A number of times Bible Geek listeners have told me my writings or the podcast have liberated them from oppressive fundamentalism. I live for that. Then again, I think of how I once heard an adolescent girl in my church retell a story I had once recounted from a medieval heretic gospel in which God told the angels that whoever of them would endure the tribulations written in a heavenly book would become his Son. All the others fainted dead away, but Jesus accepted the challenge and embarked on the Incarnation, Crucifixion, etc. She didn’t remember where she had heard it, and I was delighted to realize I had made an ancient myth live again.

Born in Jackson, Mississippi, in 1954, Price moved to New Jersey in 1965. At Gordon-Conwell Theological Seminary he took an MTS degree in New Testament (1978), then, at Drew University, a PhD in Systematic Theology (1981) and a second PhD in New Testament (1993). He has served as Professor of Religion at Mount Olive College, North Carolina, pastor of First Baptist Church, Montclair, NJ, and Director of the Metro NY Center for Inquiry. He founded and edited the Journal of Higher Criticism and has authored scores of articles on the Bible and religion. His books include Beyond Born Again, The Widow Traditions in Luke-Acts, Deconstructing Jesus, The Incredible Shrinking Son of Man, The Da Vinci Fraud, The Reason-Driven Life, The Pre-Nicene New Testament, Jesus Is Dead, and The Paperback Apocalypse. Price is a Fellow of the Jesus Seminar. He serves as Professor of Theology and Scriptural Studies at Johnnie Colemon Theological Seminary and Professor of Biblical Criticism for the Center for Inquiry Institute in Amherst, NY. He and his wife Carol and daughters Victoria and Veronica live in Selma, NC.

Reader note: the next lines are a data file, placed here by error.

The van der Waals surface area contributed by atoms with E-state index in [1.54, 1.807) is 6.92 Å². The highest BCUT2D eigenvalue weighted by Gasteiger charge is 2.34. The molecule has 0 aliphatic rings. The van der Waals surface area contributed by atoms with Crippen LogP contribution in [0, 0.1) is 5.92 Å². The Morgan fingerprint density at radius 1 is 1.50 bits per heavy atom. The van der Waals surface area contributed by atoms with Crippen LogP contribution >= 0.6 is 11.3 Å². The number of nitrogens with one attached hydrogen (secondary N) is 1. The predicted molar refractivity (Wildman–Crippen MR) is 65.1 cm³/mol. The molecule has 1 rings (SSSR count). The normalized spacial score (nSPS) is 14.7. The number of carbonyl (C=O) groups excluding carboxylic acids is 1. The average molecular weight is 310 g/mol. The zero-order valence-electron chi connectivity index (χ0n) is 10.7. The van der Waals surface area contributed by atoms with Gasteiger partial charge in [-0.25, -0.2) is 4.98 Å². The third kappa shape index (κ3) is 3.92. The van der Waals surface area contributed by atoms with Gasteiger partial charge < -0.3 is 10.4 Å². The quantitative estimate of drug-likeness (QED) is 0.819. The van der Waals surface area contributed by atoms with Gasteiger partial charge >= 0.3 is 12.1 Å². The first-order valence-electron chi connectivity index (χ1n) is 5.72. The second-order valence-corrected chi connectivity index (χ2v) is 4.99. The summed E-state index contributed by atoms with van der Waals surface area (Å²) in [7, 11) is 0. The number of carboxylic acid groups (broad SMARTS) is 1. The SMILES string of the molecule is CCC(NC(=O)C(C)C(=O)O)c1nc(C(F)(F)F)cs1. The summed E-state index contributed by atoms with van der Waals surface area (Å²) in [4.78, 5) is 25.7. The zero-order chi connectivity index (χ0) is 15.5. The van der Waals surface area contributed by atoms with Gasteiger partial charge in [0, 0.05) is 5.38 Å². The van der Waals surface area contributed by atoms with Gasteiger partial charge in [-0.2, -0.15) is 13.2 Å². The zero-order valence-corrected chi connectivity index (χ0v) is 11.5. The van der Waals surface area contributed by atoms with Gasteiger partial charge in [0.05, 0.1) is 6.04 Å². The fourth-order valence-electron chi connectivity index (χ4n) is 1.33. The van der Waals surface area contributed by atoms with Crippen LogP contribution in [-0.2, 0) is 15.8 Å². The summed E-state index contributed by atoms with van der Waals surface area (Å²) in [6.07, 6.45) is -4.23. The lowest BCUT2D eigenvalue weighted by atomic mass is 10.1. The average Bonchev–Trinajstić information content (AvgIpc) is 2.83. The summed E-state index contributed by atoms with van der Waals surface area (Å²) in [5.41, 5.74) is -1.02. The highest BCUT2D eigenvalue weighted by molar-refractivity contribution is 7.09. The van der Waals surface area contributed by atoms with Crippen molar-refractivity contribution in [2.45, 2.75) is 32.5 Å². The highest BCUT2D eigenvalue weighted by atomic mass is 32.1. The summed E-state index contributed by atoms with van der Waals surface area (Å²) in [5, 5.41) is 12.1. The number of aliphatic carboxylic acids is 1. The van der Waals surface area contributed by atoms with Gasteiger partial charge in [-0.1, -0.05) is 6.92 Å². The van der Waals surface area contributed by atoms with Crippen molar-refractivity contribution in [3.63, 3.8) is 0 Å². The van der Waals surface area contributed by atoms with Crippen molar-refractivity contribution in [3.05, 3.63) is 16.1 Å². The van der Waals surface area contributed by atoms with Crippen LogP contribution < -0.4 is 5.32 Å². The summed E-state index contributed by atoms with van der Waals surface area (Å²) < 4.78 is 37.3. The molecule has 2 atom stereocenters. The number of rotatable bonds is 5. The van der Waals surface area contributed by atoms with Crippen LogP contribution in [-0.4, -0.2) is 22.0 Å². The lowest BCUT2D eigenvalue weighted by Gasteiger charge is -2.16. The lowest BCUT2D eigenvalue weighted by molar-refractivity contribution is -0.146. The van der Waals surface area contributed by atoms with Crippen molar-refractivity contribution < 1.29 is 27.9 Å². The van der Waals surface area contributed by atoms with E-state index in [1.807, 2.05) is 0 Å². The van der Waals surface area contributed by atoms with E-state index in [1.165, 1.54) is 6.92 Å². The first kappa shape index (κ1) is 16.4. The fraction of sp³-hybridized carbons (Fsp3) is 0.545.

Kile Jones is the Founder of Claremont Journal of Religion and Interview an Atheist at Church Day. He holds two Masters degrees from Boston University and writes for Patheos and Feminism and Religion.

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  • longship

    I really dig Dr. Price. Although he is likely a fairly staunch Republican, his Bible Geek podcast is ever entertaining. Occasionally his politics leak into his Biblical commentaries, but the fact that he uses cheesy voice characterizations when he reads Bible verses more than makes up for this. Yes, Moses is rendered as Charlton Heston, Jesus as Willem Defoe, and Saint Paul as Paul Lynde. Of course, the apostles are universally rendered as idiots.

    Thank you for this, in spite of his politics.

  • jd142